February 6, 2024
BEIJING – China’s Foreign Ministry has declined to comment on the case of Singaporean businessman Philip Chan, citing non-interference in the domestic affairs of another country.
Mr Chan, 59, a naturalised Singaporean born in Hong Kong, was served notice on Feb 2 of the Singapore authorities’ intention to designate him as a politically significant person under the Republic’s foreign interference laws.
In response to a query from The Straits Times, a Chinese Foreign Ministry spokesperson said on Feb 5 that Mr Chan, as president of the Hong Kong Singapore Business Association, has contributed to the promotion of cooperation between Hong Kong and Singapore.
“China has always refrained from interfering in the internal affairs of other countries and has no intention of commenting on this specific matter,” added the spokesperson in a written response.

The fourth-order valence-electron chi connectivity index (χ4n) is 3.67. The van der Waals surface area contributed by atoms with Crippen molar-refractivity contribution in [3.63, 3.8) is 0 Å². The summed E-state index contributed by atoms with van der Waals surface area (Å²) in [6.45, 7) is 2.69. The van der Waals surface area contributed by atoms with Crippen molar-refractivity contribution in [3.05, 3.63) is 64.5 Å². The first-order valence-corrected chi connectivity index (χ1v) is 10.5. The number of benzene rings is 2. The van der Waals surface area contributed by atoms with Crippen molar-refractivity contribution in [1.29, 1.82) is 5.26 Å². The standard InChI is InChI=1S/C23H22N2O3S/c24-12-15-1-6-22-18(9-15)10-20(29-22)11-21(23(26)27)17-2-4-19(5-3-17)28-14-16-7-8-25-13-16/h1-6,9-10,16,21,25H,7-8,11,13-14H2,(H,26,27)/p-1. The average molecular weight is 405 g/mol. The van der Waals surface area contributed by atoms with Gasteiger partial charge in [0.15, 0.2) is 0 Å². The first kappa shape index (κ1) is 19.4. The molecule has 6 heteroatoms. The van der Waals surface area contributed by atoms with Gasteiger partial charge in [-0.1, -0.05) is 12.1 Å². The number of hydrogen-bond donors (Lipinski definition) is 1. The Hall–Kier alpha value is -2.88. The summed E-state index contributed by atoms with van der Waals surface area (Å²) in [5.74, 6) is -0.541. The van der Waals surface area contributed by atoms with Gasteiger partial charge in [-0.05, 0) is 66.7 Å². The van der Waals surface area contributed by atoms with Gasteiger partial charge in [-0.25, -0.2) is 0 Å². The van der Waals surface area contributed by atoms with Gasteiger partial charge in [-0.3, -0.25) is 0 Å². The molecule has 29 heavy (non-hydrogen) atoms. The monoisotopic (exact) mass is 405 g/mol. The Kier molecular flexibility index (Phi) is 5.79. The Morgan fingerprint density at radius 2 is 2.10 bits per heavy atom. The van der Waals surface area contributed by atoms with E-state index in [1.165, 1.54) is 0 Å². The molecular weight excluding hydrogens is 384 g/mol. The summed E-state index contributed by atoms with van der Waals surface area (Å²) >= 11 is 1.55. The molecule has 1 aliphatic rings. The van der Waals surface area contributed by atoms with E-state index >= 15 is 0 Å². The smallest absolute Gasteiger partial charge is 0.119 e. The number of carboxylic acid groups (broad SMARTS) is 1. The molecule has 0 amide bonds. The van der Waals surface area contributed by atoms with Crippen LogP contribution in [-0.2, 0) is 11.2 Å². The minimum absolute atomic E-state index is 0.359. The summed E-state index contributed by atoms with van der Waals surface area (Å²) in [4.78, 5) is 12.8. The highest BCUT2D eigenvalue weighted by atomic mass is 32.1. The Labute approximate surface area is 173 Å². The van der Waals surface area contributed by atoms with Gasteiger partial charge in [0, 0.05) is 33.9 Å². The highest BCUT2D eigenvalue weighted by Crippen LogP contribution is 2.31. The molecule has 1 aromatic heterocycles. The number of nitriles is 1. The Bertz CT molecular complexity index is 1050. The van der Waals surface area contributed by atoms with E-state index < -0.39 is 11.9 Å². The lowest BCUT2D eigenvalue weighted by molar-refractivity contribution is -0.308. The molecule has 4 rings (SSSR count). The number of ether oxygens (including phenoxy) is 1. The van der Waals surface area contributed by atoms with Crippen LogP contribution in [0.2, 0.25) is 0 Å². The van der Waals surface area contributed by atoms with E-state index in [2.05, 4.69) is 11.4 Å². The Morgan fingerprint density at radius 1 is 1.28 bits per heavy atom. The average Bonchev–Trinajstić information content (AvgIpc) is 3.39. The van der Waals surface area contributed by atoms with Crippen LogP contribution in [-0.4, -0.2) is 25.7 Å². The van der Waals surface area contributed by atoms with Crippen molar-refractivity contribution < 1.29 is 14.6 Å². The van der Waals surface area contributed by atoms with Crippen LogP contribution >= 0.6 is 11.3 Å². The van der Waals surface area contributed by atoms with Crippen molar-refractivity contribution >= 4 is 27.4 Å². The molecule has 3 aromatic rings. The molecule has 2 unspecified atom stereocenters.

Mr Chan resigned from the Hong Kong Singapore Business Association, effective from Feb 2, the association said on Feb 5 in response to ST queries.
He was deemed to have shown susceptibility to being influenced by foreign actors and willingness to advance their interests, said Singapore’s Ministry of Home Affairs on Feb 2.
The ministry did not link Mr Chan to any particular country.
He was served a notice under the Foreign Interference (Countermeasures) Act, or Fica, a law passed in 2021 to deal with foreign interference in domestic politics.
Mr Chan is a real estate investor by profession and president of the Kowloon Club, which helps new immigrants settle into Singapore.
In March 2023, he was invited to attend the annual session of China’s top political advisory body, the Chinese People’s Political Consultative Conference, as an observer under the category of an “overseas Chinese representative”.
The episode has renewed debate on Chinese influence in Singapore.
Mr Chan has called attention to the need to “tell the China story well” in previous interviews and public comments, as well as for people to shed their prejudices towards China.
Under Fica requirements, as a designated politically significant person, Mr Chan would have to make annual disclosures to the authorities of political donations of $10,000 or more that he has received and accepted, and declare his foreign affiliations and any migration benefits.